Into the 1960s, Canada was a markedly more religious country than the United States, with a higher percentage of church attendance and a stronger place for Christianity in public life. In that decade, however, things began to change, and in a hurry.

Gary Miedema's carefully researched book explores and explains those rapid changes. By studying the place of religion in celebrations of Canada's 100th birthday (July 1, 1967) and at the World Exposition in Montreal that same year, Miedema shows how elite and many ordinary Canadians had come to look differently at their nation.

No longer did particular identities such as Catholic and Protestant, or French and English, matter most. Rather, the new unifying ideal was a hope that by embracing pluralism and diversity, national unity would flourish.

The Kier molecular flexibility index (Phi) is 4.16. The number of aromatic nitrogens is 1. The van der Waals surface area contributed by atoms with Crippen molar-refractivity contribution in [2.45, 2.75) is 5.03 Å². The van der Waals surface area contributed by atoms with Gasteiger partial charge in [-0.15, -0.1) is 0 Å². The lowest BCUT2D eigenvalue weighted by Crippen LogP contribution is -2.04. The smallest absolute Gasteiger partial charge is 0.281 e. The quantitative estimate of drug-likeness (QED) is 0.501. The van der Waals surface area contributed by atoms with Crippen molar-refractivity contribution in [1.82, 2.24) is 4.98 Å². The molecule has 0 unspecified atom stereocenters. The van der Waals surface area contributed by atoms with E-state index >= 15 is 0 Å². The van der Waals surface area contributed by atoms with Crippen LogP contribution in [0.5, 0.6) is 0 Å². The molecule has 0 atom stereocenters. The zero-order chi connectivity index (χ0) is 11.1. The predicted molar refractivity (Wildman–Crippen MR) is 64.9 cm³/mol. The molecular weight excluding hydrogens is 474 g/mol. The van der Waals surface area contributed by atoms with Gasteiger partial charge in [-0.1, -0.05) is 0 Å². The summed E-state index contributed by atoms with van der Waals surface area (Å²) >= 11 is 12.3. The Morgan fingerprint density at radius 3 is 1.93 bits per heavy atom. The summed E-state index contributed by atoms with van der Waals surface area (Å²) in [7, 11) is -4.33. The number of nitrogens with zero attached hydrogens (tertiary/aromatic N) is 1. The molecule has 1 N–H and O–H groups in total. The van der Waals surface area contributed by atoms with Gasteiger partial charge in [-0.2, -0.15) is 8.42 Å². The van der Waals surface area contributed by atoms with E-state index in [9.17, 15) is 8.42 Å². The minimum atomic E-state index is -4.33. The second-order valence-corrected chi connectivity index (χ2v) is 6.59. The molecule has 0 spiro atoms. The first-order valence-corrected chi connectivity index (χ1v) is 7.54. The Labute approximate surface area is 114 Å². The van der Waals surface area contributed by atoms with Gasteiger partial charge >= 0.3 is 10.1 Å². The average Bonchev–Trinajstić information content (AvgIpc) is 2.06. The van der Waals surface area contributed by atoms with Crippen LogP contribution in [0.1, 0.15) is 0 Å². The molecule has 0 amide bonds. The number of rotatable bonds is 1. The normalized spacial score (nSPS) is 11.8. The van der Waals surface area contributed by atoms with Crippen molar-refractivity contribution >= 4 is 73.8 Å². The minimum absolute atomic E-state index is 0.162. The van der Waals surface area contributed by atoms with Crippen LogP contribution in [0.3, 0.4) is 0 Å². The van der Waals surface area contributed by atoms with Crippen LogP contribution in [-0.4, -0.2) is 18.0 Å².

This effort both reflected and stimulated a large-scale reordering of public life, including the recent legislation that has legalized gay marriage throughout the nation.

Miedema's tone is low-key, but he nonetheless offers much to ponder—especially on how the national effort to combat religious discrimination led to extensive discrimination against sharply focused religious groups (often evangelicals) and on how an ideology of pluralism has succeeded only partially in creating a strong sense of Canadian identity.

Related Elsewhere:

For Canada's Sake is available from and other book retailers.

More information is available from McGill-Queen's University Press.

Christianity Today covered recent church growth in Canada.

News and information about evangelicals in Canada is available from the Evangelical Fellowship of Canada.

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